Beginning July 1, we’ll all take that gamble.
That’s when the Shell Oil Company plans to drill exploration wells in the Chukchi and Beaufort Seas — home to polar bears, bowhead whales and a host of other iconic wildlife.
A spill in the Arctic could be catastrophic and nearly impossible to clean. Burning the spilled oil, a tactic used in the Gulf, won’t work in sea ice. Eight-foot high Gulf of Mexico seas temporarily halted BP’s clean-up; the Arctic is home to high winds, extreme storms, waves up to 20 feet at times, heavy fog and sub-zero temperatures.
The Gulf spill is close to land, where cleanup resources are easily accessible; Shell will be drilling in remote locations, hundreds of miles from help. In the Gulf, BP had access to more than 400,000 feet of containment boom and was prepared to skim more than 170,000 barrels of oil a day from the water in the first 24 hours; in the Arctic, Shell says it would have only 6,000 feet of boom available in the immediate aftermath of a spill and be able to skim just 24,000 barrels.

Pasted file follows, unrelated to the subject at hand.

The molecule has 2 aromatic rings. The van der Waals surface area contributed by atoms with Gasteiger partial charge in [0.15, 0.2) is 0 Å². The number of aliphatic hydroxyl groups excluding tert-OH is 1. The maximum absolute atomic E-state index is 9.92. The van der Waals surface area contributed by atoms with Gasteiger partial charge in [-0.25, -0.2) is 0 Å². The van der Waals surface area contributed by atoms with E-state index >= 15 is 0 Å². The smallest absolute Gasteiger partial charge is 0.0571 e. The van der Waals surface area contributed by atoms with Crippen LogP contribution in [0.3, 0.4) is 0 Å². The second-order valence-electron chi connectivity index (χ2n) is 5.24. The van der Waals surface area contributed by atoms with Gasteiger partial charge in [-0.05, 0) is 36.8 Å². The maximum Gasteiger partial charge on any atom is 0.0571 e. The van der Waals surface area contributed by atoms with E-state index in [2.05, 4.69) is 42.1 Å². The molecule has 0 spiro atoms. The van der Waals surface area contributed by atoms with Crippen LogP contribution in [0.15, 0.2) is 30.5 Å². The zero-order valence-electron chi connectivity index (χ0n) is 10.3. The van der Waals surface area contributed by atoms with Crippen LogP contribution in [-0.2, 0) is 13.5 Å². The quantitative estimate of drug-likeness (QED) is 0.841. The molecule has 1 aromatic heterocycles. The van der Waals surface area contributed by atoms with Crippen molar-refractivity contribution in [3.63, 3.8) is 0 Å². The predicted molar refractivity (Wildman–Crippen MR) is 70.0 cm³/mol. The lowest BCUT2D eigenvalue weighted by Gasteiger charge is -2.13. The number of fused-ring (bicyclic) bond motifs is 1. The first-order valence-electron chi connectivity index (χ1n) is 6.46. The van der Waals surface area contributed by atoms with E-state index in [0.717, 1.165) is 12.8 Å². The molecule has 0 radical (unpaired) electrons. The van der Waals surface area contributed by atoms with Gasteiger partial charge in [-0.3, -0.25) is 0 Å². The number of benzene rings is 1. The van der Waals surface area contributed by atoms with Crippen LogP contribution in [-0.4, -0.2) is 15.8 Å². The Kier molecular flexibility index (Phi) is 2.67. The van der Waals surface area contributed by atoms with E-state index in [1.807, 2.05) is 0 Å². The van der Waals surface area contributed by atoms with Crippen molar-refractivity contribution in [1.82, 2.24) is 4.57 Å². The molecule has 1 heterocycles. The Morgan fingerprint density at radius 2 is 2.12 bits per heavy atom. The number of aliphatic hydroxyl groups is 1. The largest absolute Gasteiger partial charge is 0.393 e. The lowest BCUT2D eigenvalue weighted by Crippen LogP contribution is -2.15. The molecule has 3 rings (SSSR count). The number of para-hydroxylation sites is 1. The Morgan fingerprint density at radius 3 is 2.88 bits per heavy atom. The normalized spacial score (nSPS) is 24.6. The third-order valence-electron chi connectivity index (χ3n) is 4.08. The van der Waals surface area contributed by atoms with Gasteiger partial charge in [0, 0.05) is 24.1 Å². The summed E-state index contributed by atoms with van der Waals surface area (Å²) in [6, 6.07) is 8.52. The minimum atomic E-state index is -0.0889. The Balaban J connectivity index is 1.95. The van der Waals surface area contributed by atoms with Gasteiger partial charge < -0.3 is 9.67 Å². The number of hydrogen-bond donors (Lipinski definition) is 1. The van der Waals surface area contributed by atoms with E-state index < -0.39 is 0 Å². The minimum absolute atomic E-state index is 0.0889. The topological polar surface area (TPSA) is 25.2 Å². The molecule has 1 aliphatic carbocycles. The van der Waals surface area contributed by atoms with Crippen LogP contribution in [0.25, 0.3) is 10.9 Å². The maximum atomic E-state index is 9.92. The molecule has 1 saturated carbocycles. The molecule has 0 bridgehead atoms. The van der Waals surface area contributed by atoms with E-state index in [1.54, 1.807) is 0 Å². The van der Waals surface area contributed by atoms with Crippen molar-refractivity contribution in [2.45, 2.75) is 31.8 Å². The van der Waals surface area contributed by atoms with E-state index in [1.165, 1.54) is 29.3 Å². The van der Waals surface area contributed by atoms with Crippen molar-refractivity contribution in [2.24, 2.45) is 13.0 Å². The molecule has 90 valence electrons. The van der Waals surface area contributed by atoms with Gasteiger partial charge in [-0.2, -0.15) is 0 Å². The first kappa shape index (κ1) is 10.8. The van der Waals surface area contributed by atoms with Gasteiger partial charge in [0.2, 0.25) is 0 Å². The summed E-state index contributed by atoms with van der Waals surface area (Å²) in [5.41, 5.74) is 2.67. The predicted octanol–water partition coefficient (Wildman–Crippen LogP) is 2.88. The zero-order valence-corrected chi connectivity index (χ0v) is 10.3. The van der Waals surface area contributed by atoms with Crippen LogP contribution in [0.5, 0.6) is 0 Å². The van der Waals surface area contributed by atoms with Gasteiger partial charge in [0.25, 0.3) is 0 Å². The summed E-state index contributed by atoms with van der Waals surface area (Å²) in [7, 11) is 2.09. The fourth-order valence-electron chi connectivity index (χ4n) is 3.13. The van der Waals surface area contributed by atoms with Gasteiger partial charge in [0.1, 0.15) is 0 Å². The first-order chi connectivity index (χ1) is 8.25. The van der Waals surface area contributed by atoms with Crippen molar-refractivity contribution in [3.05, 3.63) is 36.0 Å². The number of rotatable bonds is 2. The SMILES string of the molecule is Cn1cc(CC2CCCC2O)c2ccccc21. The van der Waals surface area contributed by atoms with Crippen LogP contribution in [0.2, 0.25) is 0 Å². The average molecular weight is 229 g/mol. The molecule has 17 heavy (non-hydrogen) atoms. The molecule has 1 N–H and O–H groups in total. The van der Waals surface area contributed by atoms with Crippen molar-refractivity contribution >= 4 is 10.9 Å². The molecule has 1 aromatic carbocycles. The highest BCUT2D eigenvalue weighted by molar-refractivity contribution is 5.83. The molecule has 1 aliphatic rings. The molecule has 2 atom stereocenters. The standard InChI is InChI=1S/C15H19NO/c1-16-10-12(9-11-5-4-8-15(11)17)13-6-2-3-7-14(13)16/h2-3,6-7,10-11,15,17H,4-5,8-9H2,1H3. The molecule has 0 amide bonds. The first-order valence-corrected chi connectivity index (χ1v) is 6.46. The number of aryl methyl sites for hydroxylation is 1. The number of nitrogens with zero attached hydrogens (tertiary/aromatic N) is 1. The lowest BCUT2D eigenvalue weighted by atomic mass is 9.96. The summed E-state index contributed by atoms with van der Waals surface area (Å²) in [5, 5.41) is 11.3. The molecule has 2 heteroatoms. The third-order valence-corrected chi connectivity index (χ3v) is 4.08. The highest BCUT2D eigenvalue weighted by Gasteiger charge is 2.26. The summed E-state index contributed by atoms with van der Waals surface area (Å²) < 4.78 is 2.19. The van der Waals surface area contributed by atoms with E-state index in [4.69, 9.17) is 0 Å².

Drilling should be halted until federal investigations can determine what went wrong in the Gulf and what’s needed to drill safely in the Arctic.
As the Gulf tragedy grows worse by the day, it’s clear there is no room to gamble in the Arctic.
For more information, visit http://www.oceansnorth.org